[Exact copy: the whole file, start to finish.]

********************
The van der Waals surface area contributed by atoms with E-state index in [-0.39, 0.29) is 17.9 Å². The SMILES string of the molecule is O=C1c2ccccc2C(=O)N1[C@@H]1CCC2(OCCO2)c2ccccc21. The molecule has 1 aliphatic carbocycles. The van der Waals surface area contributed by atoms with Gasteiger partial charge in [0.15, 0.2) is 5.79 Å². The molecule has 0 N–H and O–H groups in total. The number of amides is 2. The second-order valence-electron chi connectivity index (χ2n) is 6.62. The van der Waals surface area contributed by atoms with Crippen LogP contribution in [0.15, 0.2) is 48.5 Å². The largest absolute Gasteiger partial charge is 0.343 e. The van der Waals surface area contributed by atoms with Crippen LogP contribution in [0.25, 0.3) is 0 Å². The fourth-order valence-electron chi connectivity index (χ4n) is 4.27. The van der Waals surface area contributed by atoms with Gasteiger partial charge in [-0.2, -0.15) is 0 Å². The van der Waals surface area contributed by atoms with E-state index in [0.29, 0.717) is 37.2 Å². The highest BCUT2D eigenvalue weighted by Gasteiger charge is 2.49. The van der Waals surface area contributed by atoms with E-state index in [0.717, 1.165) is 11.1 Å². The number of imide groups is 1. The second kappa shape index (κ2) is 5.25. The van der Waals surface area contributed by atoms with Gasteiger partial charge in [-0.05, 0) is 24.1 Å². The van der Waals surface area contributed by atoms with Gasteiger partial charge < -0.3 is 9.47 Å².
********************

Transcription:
The van der Waals surface area contributed by atoms with E-state index in [-0.39, 0.29) is 17.9 Å². The SMILES string of the molecule is O=C1c2ccccc2C(=O)N1[C@@H]1CCC2(OCCO2)c2ccccc21. The molecule has 1 aliphatic carbocycles. The van der Waals surface area contributed by atoms with Gasteiger partial charge in [0.15, 0.2) is 5.79 Å². The molecule has 0 N–H and O–H groups in total. The number of amides is 2. The second-order valence-electron chi connectivity index (χ2n) is 6.62. The van der Waals surface area contributed by atoms with Crippen LogP contribution in [0.15, 0.2) is 48.5 Å². The largest absolute Gasteiger partial charge is 0.343 e. The van der Waals surface area contributed by atoms with Crippen LogP contribution in [0.25, 0.3) is 0 Å². The fourth-order valence-electron chi connectivity index (χ4n) is 4.27. The van der Waals surface area contributed by atoms with Gasteiger partial charge in [-0.2, -0.15) is 0 Å². The van der Waals surface area contributed by atoms with E-state index in [0.29, 0.717) is 37.2 Å². The highest BCUT2D eigenvalue weighted by Gasteiger charge is 2.49. The van der Waals surface area contributed by atoms with E-state index in [0.717, 1.165) is 11.1 Å². The number of imide groups is 1. The second kappa shape index (κ2) is 5.25. The van der Waals surface area contributed by atoms with Gasteiger partial charge in [-0.05, 0) is 24.1 Å². The van der Waals surface area contributed by atoms with Gasteiger partial charge < -0.3 is 9.47 Å².